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Salt Lake County can add jail space without expanding its jails if it commits to reforms that prevent people from going to the lockup and get those who aren't dangerous out more quickly, an analyst told a group that included county leaders Friday.
Police throughout the county could arrest and book more violent criminals without adding another bed if state and county officials changed practices that have lengthened stays in the Salt Lake County jail, David Bennett, a Utah-based criminal-justice consultant, told a group that included the district attorney, County Council members, sheriff's officials and others.
Those practices include courts imposing high cash-only bail on defendants who can't pay and potentially keeping nonviolent offenders behind bars when they don't pose a risk to the community, Bennett said.
"It's OK to hold somebody 'no bail' who we shouldn't be releasing, that's all right," Bennett said. "We play a game with money bond."
The county, he said, also should work toward opening what's called a community corrections center, in which low-risk offenders receive services and guidance to transition into the community. Bennett said counties elsewhere that have a similar model build and operate them at about half the cost of jails.
"We have less-culpable people taking up jail beds," Bennett said. "It's not right, and we can do better."
The presentation came at a time when law enforcement officials are calling for more jail space. Outgoing Salt Lake County Sheriff Jim Winder has asked the County Council to include in its next budget funding to operate more beds in the Oxbow jail and move to raise money to expand the Adult Detention Center.
Beds gained from those expansions would be filled quickly, Bennett said, as the Adult Detention Center was shortly after it opened in 2000 in South Salt Lake.
"The easy answer of just building more jail beds we've got to draw the line on," Bennett said. "We've got to have the appropriate number of jail beds. But right now, we don't know what that is."
The concepts presented weren't new to county officials. Many were included in the criminal justice master plan Bennett helped write for the county in 2011.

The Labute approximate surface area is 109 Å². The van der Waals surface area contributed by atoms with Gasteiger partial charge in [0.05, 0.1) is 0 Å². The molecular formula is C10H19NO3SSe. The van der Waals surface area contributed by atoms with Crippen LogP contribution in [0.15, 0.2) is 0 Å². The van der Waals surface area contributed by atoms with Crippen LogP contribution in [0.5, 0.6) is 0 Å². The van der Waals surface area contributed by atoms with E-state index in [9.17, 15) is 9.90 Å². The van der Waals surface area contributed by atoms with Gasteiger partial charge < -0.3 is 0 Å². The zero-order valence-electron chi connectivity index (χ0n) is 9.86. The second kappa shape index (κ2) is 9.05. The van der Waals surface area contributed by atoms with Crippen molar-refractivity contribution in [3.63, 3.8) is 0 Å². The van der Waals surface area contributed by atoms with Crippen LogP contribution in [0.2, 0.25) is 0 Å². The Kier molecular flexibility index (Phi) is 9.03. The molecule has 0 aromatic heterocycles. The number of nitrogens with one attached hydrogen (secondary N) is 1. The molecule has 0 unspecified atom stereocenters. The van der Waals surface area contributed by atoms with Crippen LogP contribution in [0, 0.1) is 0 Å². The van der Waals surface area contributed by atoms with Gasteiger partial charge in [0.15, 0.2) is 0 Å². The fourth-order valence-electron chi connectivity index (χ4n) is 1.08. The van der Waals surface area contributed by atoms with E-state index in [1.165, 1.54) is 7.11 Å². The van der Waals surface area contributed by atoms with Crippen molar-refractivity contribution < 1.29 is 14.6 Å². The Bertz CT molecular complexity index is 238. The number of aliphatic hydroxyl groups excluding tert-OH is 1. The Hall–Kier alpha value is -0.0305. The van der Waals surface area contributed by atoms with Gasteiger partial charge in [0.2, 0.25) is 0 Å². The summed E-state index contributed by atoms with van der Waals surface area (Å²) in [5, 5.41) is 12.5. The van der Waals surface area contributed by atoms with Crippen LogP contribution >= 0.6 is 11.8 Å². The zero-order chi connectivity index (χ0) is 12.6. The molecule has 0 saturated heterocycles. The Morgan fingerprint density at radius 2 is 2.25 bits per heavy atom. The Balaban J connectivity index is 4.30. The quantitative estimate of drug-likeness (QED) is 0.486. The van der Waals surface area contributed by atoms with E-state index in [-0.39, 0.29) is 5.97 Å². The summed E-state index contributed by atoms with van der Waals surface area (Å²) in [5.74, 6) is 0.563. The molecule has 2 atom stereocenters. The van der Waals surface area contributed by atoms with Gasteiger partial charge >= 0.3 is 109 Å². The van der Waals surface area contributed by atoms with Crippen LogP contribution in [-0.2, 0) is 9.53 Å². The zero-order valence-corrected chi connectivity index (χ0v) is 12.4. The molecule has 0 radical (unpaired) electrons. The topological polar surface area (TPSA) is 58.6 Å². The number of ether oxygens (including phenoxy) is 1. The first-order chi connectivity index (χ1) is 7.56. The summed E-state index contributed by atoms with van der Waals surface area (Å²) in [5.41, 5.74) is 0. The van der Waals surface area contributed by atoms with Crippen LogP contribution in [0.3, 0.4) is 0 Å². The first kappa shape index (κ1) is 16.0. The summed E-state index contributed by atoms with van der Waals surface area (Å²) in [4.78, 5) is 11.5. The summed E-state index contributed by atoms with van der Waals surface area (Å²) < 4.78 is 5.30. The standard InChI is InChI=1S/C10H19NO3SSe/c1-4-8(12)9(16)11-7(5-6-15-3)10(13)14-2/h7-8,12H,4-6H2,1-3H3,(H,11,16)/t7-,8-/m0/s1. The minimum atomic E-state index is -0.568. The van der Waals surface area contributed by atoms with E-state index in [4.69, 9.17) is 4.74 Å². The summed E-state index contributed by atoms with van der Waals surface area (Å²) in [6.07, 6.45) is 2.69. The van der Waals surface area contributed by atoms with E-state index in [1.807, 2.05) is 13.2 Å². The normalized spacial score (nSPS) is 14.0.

They were revisiting the issues at a time of ongoing focus on improving services for homeless residents, reducing recidivism among people who are convicted of crimes and keeping low-level offenders out of jail.
But Bennett and others said ongoing efforts by the county and the state have been undercut by a lack of funding by state and federal officials.
"The state gives us inklings of money," said Tim Whalen, director of the county's behavioral health services. "We got $1.4 million three years ago to do some treatment; $1.4 million is, it's gone very quickly."
Winder didn't attend the presentation. Two high-ranking officials from his office who attended Undersheriff Scott Carver and Chief Deputy Kevin Harris maintained the county needs more beds.
"Playing the what-if game and saying we don't need any of these beds because we're going to do this and it's going to reduce it, as a jail officer, I'm skeptical of it," Harris said.
Bennett acknowledged Winder has called for more beds while being stuck "between a rock and a hard spot," facing real pressure for space in the jails he oversees and an inability to put in place reforms on his own. "The jail is full," Bennett said.
Salt Lake County District Attorney Sim Gill also backed the sheriff and his employees, saying the county's explosive population growth will put real pressure on an already existing need for space that has become a sticking point among police in Salt Lake County and the sheriff.
But Gill said he strongly supported what he called a "pragmatic approach" to reform.
"Natural growth may give us [a need of] 1,000" more beds, Gill said. "We may only need to build 200."
"Smart policy actually impacts that natural growth," he said.